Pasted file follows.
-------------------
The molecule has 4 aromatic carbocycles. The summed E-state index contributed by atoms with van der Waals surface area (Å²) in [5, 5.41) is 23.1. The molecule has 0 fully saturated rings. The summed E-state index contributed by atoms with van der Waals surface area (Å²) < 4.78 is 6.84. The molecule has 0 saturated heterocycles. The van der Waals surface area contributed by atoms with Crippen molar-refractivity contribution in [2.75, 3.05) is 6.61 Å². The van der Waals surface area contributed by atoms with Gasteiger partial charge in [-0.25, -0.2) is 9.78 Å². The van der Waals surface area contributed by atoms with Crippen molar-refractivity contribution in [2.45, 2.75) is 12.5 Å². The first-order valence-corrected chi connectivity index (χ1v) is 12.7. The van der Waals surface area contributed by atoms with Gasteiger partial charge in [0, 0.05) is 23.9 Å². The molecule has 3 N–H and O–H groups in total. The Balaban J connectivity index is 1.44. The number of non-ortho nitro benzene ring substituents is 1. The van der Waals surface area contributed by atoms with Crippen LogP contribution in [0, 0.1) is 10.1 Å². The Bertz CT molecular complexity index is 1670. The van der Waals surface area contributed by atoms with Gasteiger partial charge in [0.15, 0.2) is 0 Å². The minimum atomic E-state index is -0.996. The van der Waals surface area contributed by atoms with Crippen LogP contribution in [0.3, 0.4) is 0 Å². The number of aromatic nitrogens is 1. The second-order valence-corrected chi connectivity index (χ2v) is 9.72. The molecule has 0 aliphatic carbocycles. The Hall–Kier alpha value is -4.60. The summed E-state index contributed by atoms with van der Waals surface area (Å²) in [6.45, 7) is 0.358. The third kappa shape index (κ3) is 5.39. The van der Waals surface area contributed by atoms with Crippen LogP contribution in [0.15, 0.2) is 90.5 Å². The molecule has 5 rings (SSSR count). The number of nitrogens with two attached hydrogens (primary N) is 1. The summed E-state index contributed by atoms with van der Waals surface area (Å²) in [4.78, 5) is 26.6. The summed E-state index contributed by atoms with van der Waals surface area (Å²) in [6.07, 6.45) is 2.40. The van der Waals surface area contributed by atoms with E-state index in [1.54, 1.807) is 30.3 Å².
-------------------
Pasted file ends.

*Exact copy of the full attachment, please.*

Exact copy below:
The molecule has 4 aromatic carbocycles. The summed E-state index contributed by atoms with van der Waals surface area (Å²) in [5, 5.41) is 23.1. The molecule has 0 fully saturated rings. The summed E-state index contributed by atoms with van der Waals surface area (Å²) < 4.78 is 6.84. The molecule has 0 saturated heterocycles. The van der Waals surface area contributed by atoms with Crippen molar-refractivity contribution in [2.75, 3.05) is 6.61 Å². The van der Waals surface area contributed by atoms with Gasteiger partial charge in [-0.25, -0.2) is 9.78 Å². The van der Waals surface area contributed by atoms with Crippen molar-refractivity contribution in [2.45, 2.75) is 12.5 Å². The first-order valence-corrected chi connectivity index (χ1v) is 12.7. The van der Waals surface area contributed by atoms with Gasteiger partial charge in [0, 0.05) is 23.9 Å². The molecule has 3 N–H and O–H groups in total. The Balaban J connectivity index is 1.44. The number of non-ortho nitro benzene ring substituents is 1. The van der Waals surface area contributed by atoms with Crippen LogP contribution in [0, 0.1) is 10.1 Å². The Bertz CT molecular complexity index is 1670. The van der Waals surface area contributed by atoms with Gasteiger partial charge in [0.15, 0.2) is 0 Å². The minimum atomic E-state index is -0.996. The van der Waals surface area contributed by atoms with Crippen LogP contribution in [0.3, 0.4) is 0 Å². The number of aromatic nitrogens is 1. The second-order valence-corrected chi connectivity index (χ2v) is 9.72. The molecule has 0 aliphatic carbocycles. The Hall–Kier alpha value is -4.60. The summed E-state index contributed by atoms with van der Waals surface area (Å²) in [6.45, 7) is 0.358. The third kappa shape index (κ3) is 5.39. The van der Waals surface area contributed by atoms with Crippen LogP contribution in [0.15, 0.2) is 90.5 Å². The molecule has 5 rings (SSSR count). The number of nitrogens with two attached hydrogens (primary N) is 1. The summed E-state index contributed by atoms with van der Waals surface area (Å²) in [4.78, 5) is 26.6. The summed E-state index contributed by atoms with van der Waals surface area (Å²) in [6.07, 6.45) is 2.40. The van der Waals surface area contributed by atoms with E-state index in [1.54, 1.807) is 30.3 Å².